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Dublin court unfreezes €100 million worth of Russian tycoon's assets after five year battle

Judge Timothy Lucey also warned gardaí to be careful about what they put in their applications as people had been murdered for political reasons.

Image: AP/Press Association Images

A DUBLIN COURT today unfroze €100 million worth of assets belonging to the former richest man in Russia following a money laundering investigation.

Mikhail Khodorkovsky, an exiled Russian oligarch and founder of the Yukos oil company, had the monies frozen in 2011 as he was imprisoned in Russia for fraud, embezzlement and money laundering – charges which he said were politically motivated.

Today, Judge Timothy Lucey ordered that he have access to the funds ruling that gardaí had provided no firm evidence of money laundering after five years of investigation.

Judge Lucey said extending the order freezing Khodorkovsky’s Irish assets couldn’t be legally justified.

Regarding what was contained in garda applications to the courts, Judge Lucey stated the gardaí should be careful, adding:

People have been murdered and it has been politically motivated.  So we should be very careful about what we say about people and what we put into any application as an add-on to boost our side.  We are dealing with people’s lives.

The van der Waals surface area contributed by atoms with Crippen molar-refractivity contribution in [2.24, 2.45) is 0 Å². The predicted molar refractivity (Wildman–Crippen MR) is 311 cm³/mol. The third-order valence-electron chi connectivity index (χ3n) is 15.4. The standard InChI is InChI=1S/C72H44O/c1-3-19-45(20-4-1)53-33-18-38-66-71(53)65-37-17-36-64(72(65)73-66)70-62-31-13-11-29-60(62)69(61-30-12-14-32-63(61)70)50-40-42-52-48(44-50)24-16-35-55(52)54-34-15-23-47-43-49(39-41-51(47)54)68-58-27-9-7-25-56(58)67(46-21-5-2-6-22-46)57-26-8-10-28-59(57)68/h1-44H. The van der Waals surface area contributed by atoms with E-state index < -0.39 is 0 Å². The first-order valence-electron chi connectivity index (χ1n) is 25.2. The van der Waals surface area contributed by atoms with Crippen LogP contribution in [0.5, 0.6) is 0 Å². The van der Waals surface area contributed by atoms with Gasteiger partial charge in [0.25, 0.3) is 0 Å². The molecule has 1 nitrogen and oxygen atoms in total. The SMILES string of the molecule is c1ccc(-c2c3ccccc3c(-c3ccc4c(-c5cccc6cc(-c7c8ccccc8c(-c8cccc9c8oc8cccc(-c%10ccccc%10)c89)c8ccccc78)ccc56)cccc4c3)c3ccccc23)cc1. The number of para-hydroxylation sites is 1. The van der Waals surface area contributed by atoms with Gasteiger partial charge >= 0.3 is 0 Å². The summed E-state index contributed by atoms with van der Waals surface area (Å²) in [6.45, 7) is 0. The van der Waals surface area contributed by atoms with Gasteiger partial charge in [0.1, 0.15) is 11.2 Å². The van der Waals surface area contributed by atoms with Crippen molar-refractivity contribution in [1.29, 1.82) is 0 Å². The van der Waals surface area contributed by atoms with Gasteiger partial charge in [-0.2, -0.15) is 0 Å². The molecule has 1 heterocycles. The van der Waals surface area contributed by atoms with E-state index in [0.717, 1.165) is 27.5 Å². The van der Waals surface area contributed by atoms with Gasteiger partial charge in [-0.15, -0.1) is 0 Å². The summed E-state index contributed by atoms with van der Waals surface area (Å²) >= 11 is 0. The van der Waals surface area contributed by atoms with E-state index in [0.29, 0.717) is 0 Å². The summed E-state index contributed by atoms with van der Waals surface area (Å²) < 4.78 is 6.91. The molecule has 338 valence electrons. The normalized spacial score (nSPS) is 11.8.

Ireland froze the funds in 2011, while Khodorkovsky was still imprisoned in Russia, at the start of a probe into whether the money had been illegally laundered from Russia via a Gibraltar-based investment company.

Russia Khodorkovsky Yukos CEO Mikhail Khodorkovsky sits in a courtroom behind bars in Moscow, Russia in 2004. Source: Sergey Ponomarev/PA

Former justice minister, Michael McDowell, representing the gardaí, said the investigation was continuing and involved recent police trips to Moscow to liaise with fraud investigators there.

Granted asylum

Khodorkovsky, who has been granted political asylum in Britain, said the ruling vindicated his position that President Vladimir Putin had orchestrated a campaign to vilify him after he founded a pressure group, Open Russia, committed to promoting democracy in Russia.

In a statement this evening, Khodorkovsky said he “will use some of the funds to support the work of the Open Russia movement, which was founded in 2014″.

He spent over 10 years in jail from 2003 to 2013 on politically motivated charges. In May 2011, he was declared a Prisoner of Conscience by Amnesty International.

In Moscow, the lead lawyer investigating unresolved allegations against former Yukos executives accused Ireland of offering encouragement to corporate thieves on the run from Russian justice.

“Today’s decision to release the funds will encourage others to do what Khodorkovsky did: Conceal their stolen assets beneath multiple layers of shell companies and offshore trusts for many years,” a Kremlin spokesman said in a statement.

With reporting by AP

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